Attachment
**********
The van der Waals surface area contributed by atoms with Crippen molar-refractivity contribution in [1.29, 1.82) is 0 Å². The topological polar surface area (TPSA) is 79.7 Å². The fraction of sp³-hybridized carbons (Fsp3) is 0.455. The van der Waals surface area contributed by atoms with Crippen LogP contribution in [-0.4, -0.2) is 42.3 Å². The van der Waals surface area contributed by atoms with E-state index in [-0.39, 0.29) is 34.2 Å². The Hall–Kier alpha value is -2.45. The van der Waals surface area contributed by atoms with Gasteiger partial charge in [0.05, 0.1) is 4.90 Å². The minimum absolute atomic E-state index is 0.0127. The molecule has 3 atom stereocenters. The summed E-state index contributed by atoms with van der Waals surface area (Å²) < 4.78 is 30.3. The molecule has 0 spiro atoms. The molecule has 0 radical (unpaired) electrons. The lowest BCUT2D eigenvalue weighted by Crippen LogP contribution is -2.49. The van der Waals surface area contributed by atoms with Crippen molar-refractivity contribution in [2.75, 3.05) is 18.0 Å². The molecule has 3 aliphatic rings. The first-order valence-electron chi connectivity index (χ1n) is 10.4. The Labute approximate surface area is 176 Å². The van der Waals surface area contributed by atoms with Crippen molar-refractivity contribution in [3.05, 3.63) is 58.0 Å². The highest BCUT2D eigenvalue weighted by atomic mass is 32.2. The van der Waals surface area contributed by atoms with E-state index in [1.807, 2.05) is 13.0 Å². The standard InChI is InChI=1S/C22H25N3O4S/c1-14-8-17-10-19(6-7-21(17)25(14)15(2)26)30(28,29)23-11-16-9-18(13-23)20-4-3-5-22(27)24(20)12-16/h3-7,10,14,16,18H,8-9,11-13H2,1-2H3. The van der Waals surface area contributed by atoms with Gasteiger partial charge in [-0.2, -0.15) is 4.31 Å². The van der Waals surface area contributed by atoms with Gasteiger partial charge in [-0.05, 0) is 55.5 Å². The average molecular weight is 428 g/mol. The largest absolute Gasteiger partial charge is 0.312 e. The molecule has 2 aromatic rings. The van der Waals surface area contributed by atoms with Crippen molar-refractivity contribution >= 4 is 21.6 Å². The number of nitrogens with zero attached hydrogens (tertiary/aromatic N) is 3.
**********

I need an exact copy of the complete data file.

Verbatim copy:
The van der Waals surface area contributed by atoms with Crippen molar-refractivity contribution in [1.29, 1.82) is 0 Å². The topological polar surface area (TPSA) is 79.7 Å². The fraction of sp³-hybridized carbons (Fsp3) is 0.455. The van der Waals surface area contributed by atoms with Crippen LogP contribution in [-0.4, -0.2) is 42.3 Å². The van der Waals surface area contributed by atoms with E-state index in [-0.39, 0.29) is 34.2 Å². The Hall–Kier alpha value is -2.45. The van der Waals surface area contributed by atoms with Gasteiger partial charge in [0.05, 0.1) is 4.90 Å². The minimum absolute atomic E-state index is 0.0127. The molecule has 3 atom stereocenters. The summed E-state index contributed by atoms with van der Waals surface area (Å²) < 4.78 is 30.3. The molecule has 0 spiro atoms. The molecule has 0 radical (unpaired) electrons. The lowest BCUT2D eigenvalue weighted by Crippen LogP contribution is -2.49. The van der Waals surface area contributed by atoms with Crippen molar-refractivity contribution in [2.75, 3.05) is 18.0 Å². The molecule has 3 aliphatic rings. The first-order valence-electron chi connectivity index (χ1n) is 10.4. The Labute approximate surface area is 176 Å². The van der Waals surface area contributed by atoms with Crippen molar-refractivity contribution in [3.05, 3.63) is 58.0 Å². The highest BCUT2D eigenvalue weighted by atomic mass is 32.2. The van der Waals surface area contributed by atoms with E-state index in [1.807, 2.05) is 13.0 Å². The standard InChI is InChI=1S/C22H25N3O4S/c1-14-8-17-10-19(6-7-21(17)25(14)15(2)26)30(28,29)23-11-16-9-18(13-23)20-4-3-5-22(27)24(20)12-16/h3-7,10,14,16,18H,8-9,11-13H2,1-2H3. The van der Waals surface area contributed by atoms with Gasteiger partial charge in [-0.2, -0.15) is 4.31 Å². The van der Waals surface area contributed by atoms with Gasteiger partial charge in [-0.05, 0) is 55.5 Å². The average molecular weight is 428 g/mol. The largest absolute Gasteiger partial charge is 0.312 e. The molecule has 2 aromatic rings. The van der Waals surface area contributed by atoms with Crippen molar-refractivity contribution >= 4 is 21.6 Å². The number of nitrogens with zero attached hydrogens (tertiary/aromatic N) is 3.